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Posts Tagged ‘Emily Byrd Starr’

geraniums front porch

The summer breeze is blowing through my kitchen: one window on the north wall, one on the east. Both are cracked slightly to let the evening air move through, and the blinds are pulled halfway down to provide some relief from the heat. It’s almost working.

I’m sitting at the blond wood kitchen table that dates from my college years, with a glass of iced tea and a vase of wilting sunflowers at my elbow. If I look up, I can see the gallery wall above the table, hung with an assortment of my favorite pieces of art: a vivid watercolor of Boston’s North End, three red maple leaves pressed under glass, a textured map collage made by a friend. The kitchen curtains, brightly patterned cloth napkins bought at Pier 1 and artfully arranged by means of hook and rod, shift slightly in the breeze.

I’m trying to memorize this view. It won’t be mine for much longer.

tulips table kitchen

We are moving again soon, for the second time in a year: to a third-floor apartment in a different Boston suburb than the one we’ve lived in for seven years now. This move, unlike the one we undertook last summer, is our choice, triggered by months of frustration with our current living arrangement. It’s also the result of my husband’s careful combing of real estate listings, several weekends spent driving around to apartment showings, and the help of a realtor named Dante.

Both of us are looking forward to the new place: my commute will be a little shorter and easier, the neighborhood seems beautiful and interesting, and the apartment itself has spacious rooms and a covered back porch. But, as we pack our lives into cardboard boxes (again) and recruit our friends to help us fill a moving truck, I’m starting to realize what I’ll miss about this place.

I’m back at Art House America today (where I write periodically), sharing a bit about our upcoming move and the things I’ve loved – to my own surprise – about the apartment we’ve lived in this year. Please join me over there to read the rest of my essay.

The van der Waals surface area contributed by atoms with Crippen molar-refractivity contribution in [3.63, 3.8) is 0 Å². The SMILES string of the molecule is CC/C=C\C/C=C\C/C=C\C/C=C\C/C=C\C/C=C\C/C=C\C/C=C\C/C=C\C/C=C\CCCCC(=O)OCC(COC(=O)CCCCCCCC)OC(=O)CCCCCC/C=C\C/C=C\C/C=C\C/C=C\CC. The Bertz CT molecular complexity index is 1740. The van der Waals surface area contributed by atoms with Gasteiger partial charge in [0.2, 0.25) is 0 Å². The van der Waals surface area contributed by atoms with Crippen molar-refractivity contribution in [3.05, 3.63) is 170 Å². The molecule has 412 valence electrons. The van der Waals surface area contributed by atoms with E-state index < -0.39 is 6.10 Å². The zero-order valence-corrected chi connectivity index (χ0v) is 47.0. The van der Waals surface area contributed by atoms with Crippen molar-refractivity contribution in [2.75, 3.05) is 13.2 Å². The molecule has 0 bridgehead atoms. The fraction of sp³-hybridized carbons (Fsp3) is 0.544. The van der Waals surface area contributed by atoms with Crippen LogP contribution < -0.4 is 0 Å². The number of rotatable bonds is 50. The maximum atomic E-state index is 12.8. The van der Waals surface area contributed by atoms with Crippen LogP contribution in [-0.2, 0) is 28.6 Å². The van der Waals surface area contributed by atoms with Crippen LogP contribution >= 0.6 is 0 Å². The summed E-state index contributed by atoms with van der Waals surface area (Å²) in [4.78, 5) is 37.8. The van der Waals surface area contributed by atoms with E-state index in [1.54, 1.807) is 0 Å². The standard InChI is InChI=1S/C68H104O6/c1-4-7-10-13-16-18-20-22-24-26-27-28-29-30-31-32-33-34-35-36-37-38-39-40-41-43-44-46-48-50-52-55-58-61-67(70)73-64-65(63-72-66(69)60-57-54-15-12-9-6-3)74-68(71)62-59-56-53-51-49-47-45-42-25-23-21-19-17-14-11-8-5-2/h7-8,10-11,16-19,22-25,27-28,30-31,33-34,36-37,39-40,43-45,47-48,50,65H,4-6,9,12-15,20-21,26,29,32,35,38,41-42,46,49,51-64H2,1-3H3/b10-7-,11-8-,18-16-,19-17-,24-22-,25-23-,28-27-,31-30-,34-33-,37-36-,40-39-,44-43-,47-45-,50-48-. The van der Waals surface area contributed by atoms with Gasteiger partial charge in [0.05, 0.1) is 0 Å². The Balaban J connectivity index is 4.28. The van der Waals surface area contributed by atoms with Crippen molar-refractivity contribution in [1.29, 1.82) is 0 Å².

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After a trip, such as my lovely weekend in New York (complete with children’s lit tour), “normal” life can seem a bit staid, a bit dull, a bit – well – ordinary. Especially when you live in a place that’s no longer new – when you’re more inclined, perhaps, to take things for granted than to see them with fresh eyes.

Last fall, we had just moved to Boston and I was delighting in the Northeast fall – the changing leaves, the crisp days and chilly nights, the apple picking (and apple cider), the cafes and bookshops explored on long golden afternoons when I had nothing to do but wander around my new city.

This fall, I have a day job (and it’s been raining a lot lately), and I am, if not jaded, not always so attuned to the daily wonders of browsing at the Brattle or walking across the Common on my way to work. Sometimes the days can start to seem rather commonplace, or to run into one another with their commutes and errands and to-do lists.

But after a frantic day of emails and meetings this week, I remembered a bit of wisdom from our favorite red-haired heroine, when she arrives home to Ingleside after a trip to Avonlea:

“This is no common day, Mrs. Dr. dear,” [Susan] said solemnly.

“Oh, Susan, there is no such thing as a common day. Every day has something about it no other day has. Haven’t you noticed?”

Anne of Ingleside

Which made me think of a similar exchange between Emily Byrd Starr and her teacher, Mr. Carpenter:

“Stick to facts for three years and see what you can make of them. Leave the realm of imagination severely alone and confine yourself to ordinary life.”

“There isn’t any such thing as ordinary life,” said Emily.

Mr. Carpenter looked at her for a moment.

“You’re right – there isn’t,” he said slowly. “But one wonders a little how you know it.”

Emily Climbs

Good words to carry in my heart, for those not-quite-so-common, never-ordinary days.

May you have a delightfully not-ordinary weekend.

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